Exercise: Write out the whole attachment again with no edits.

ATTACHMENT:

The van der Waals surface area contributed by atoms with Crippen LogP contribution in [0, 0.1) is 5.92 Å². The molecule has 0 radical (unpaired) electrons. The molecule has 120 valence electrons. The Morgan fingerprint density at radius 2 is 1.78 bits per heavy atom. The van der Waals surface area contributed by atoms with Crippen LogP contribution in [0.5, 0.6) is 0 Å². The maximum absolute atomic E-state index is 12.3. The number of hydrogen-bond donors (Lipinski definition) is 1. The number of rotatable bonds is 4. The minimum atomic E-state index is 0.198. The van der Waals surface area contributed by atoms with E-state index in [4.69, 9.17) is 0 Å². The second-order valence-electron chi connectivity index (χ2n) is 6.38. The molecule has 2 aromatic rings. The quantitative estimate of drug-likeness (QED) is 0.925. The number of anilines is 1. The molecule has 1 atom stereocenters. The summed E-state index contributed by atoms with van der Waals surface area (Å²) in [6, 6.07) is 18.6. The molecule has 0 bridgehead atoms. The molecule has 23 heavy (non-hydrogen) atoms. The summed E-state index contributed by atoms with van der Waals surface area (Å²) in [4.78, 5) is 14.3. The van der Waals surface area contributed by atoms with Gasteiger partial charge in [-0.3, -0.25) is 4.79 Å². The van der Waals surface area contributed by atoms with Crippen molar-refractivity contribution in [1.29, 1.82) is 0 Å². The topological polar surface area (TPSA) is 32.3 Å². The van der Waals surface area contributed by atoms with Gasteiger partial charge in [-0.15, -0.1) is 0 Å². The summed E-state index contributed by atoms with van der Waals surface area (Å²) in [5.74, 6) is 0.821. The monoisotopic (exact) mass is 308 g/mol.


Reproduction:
The van der Waals surface area contributed by atoms with Crippen LogP contribution in [0, 0.1) is 5.92 Å². The molecule has 0 radical (unpaired) electrons. The molecule has 120 valence electrons. The Morgan fingerprint density at radius 2 is 1.78 bits per heavy atom. The van der Waals surface area contributed by atoms with Crippen LogP contribution in [0.5, 0.6) is 0 Å². The maximum absolute atomic E-state index is 12.3. The number of hydrogen-bond donors (Lipinski definition) is 1. The number of rotatable bonds is 4. The minimum atomic E-state index is 0.198. The van der Waals surface area contributed by atoms with E-state index in [4.69, 9.17) is 0 Å². The second-order valence-electron chi connectivity index (χ2n) is 6.38. The molecule has 2 aromatic rings. The quantitative estimate of drug-likeness (QED) is 0.925. The number of anilines is 1. The molecule has 1 atom stereocenters. The summed E-state index contributed by atoms with van der Waals surface area (Å²) in [6, 6.07) is 18.6. The molecule has 0 bridgehead atoms. The molecule has 23 heavy (non-hydrogen) atoms. The summed E-state index contributed by atoms with van der Waals surface area (Å²) in [4.78, 5) is 14.3. The van der Waals surface area contributed by atoms with Gasteiger partial charge in [-0.3, -0.25) is 4.79 Å². The van der Waals surface area contributed by atoms with Crippen molar-refractivity contribution in [1.29, 1.82) is 0 Å². The topological polar surface area (TPSA) is 32.3 Å². The van der Waals surface area contributed by atoms with Gasteiger partial charge in [-0.15, -0.1) is 0 Å². The summed E-state index contributed by atoms with van der Waals surface area (Å²) in [5.74, 6) is 0.821. The monoisotopic (exact) mass is 308 g/mol.